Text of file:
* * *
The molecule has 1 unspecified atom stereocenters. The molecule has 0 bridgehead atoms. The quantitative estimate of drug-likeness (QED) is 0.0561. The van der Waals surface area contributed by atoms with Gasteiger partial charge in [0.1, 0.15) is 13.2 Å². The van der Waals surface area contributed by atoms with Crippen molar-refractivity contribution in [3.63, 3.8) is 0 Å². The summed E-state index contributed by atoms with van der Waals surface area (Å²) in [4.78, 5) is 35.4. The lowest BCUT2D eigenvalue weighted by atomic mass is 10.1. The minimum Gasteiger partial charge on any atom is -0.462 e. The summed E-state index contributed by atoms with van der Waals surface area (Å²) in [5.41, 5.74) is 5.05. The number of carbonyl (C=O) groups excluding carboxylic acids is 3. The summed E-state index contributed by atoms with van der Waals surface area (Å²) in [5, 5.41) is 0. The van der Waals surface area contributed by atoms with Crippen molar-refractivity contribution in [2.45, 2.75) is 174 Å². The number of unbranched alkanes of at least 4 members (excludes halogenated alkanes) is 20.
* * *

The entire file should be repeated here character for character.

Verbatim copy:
The molecule has 1 unspecified atom stereocenters. The molecule has 0 bridgehead atoms. The quantitative estimate of drug-likeness (QED) is 0.0561. The van der Waals surface area contributed by atoms with Gasteiger partial charge in [0.1, 0.15) is 13.2 Å². The van der Waals surface area contributed by atoms with Crippen molar-refractivity contribution in [3.63, 3.8) is 0 Å². The summed E-state index contributed by atoms with van der Waals surface area (Å²) in [4.78, 5) is 35.4. The lowest BCUT2D eigenvalue weighted by atomic mass is 10.1. The minimum Gasteiger partial charge on any atom is -0.462 e. The summed E-state index contributed by atoms with van der Waals surface area (Å²) in [5.41, 5.74) is 5.05. The number of carbonyl (C=O) groups excluding carboxylic acids is 3. The summed E-state index contributed by atoms with van der Waals surface area (Å²) in [5, 5.41) is 0. The van der Waals surface area contributed by atoms with Crippen molar-refractivity contribution in [2.45, 2.75) is 174 Å². The number of unbranched alkanes of at least 4 members (excludes halogenated alkanes) is 20.